The ostensible plan for his new book turns out to be too neat for the intrinsically chaotic nature of an unplanned business like the movies. Ironically, his own taste for the impulsive stream-of-consciousness also takes a toll; for some reason, his perfectly judged point about William Holden and Montgomery Clift comes in a disquisition about Brando and Apocalypse Now (1979).
Also, Mr. Thomson has grown cranky, like an old geezer who feels it’s his God-given right to tell everybody how the world has gone on a toboggan ride to hell since he and Francis Coppola were young whippersnappers. (At the same time, he’s capable of stunning, very up-to-date vulgarity; I’m thinking in particular about a regrettable comment on the invention of lip gloss.)
He seems to draw a line connecting Brando refusing to read his lines for Rod Steiger’s closeups in On the Waterfront (1954) to Michael Cimino’s wild ride with Heaven’s Gate (1980)-bad manners leading to narcissism leading to the curdled, if not incompetent storytelling we get in modern movies. “That is nonsense that could yet destroy a society, as well as an approach that drags down art or storytelling or entertainment. And when enough people take some malaise as a right, the result is a society in which everyone is acting instead of being.”
This argument is, I think, patently ridiculous. Great talent rarely comes neatly packaged with great character, and that fact has nothing to do with generational decadence.
Finger-wagging is what we have to endure with Mr. Thomson, much as we waded through Pauline Kael’s inexplicable enthusiasm for sleazy movies by the obviously third-rate Brian De Palma, movies that nobody has given a moment’s thought to since they were made.
Mr. Thomson spends much of his time prostrate before Chinatown (1974), one of the many movies for adults that were in movie theaters 30 years ago that would have a very hard time getting made today. The Whole Equation, he tells us, is essentially about the gap between the Robert Towne of Chinatown and the Robert Towne who now occupies himself rewriting Tom Cruise movies so they’re slightly less bad than they would be otherwise.
As a matter of fact, movies were better 30 years ago, unless you happen to think computer graphics are a fair exchange for character and emotion. Thomson is particularly good on Star Wars (1977) and what it spawned: “The screen was flagrantly electronic. Yes, there were real actors there, but so much of the imagery was fabricated. Nothing looked or smelled like life. Which may be one reason why it appealed so much to those children of all ages rather alarmed by life.”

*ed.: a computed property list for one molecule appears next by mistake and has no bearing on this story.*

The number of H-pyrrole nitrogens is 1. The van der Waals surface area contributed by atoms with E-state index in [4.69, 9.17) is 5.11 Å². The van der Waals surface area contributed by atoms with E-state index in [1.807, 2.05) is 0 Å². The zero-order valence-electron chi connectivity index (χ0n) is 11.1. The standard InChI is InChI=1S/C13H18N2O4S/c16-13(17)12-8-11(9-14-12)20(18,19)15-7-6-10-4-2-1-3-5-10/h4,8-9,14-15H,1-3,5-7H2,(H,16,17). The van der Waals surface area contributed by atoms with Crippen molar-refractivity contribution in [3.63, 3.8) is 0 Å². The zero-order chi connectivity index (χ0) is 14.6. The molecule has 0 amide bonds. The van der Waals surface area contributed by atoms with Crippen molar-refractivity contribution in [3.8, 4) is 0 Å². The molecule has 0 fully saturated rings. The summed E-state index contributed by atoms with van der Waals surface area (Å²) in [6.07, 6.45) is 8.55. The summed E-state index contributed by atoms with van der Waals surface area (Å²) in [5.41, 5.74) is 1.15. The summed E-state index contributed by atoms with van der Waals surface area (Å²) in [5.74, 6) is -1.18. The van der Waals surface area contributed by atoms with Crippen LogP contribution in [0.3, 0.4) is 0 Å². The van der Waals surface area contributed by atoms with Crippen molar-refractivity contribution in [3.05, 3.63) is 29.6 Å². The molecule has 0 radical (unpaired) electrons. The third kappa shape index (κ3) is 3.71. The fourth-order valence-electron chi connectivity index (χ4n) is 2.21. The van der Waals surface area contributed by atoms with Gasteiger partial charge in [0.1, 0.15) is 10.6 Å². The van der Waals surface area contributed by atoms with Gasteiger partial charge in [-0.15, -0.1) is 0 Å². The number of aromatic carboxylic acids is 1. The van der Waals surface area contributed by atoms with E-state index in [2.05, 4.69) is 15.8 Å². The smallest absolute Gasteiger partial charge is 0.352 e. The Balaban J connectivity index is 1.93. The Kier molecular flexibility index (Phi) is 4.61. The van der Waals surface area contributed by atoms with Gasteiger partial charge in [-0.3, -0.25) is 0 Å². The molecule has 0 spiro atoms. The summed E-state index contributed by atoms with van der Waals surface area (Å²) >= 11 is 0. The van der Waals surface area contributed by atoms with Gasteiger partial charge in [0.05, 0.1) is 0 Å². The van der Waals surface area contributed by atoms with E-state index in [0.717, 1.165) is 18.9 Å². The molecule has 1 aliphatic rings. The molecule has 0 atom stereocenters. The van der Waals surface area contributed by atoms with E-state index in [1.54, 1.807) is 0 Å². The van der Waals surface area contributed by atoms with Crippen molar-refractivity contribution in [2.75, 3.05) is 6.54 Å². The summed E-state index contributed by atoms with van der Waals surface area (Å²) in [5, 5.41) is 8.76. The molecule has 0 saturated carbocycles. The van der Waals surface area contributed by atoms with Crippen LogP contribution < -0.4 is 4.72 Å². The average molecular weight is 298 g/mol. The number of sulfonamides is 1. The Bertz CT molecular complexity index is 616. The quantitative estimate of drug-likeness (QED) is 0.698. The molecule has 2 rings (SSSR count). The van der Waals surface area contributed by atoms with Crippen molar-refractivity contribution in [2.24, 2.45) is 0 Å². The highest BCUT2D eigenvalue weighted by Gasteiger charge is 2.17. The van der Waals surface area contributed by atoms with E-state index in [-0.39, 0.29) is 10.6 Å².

Movies have lost most of their power to move the mass audience because that audience has lost belief in the idea of film as art. But let’s try to take the long view. Art doesn’t move in a straight line, and for every Renaissance you can reliably expect 100 years of treading water. The American movie had a pretty good run from, say 1910 to 1980, continually re-inventing itself both aesthetically and commercially. Maybe the soil needs to lie fallow for a while.
It’s our misfortune that the fallow period coincides with our time as an audience, but it could be worse: We could be sitting in the New York theater before Eugene O’Neill dragged it out of the grim clutches of 19th-century melodrama. (Or, for that matter, we could be sitting in the New York theater now.)
Of course, maybe the truth is darker; maybe entertainment values have simply obliterated artistic ones. Certainly, the structural model for movies used to be the three-act structure of literature or the theater, and that has largely been replaced by the incessantly thumping, one-damn-thing-after-another narrative beats of the comic book and the video game.
David Thomson is still the best critic we’ve got. The sad thing is that he doesn’t really have much competition. (And anyway, 10 great movie critics wouldn’t have much to occupy themselves with these days.) I avidly consumed most of The Whole Equation by flashlight, because Hurricane Jeanne had obliterated electricity and was doing its damnedest to obliterate Florida. I wasn’t reading it because I had to, but because this intensely alive writer always compels rapt attention-even if there’s a storm knocking down trees and ripping off roofs, even if you think he’s wrong.
Scott Eyman’s Lion of Hollywood: The Life of Louis B. Mayer will be published in May by Simon and Schuster. He reviews books regularly for The Observer.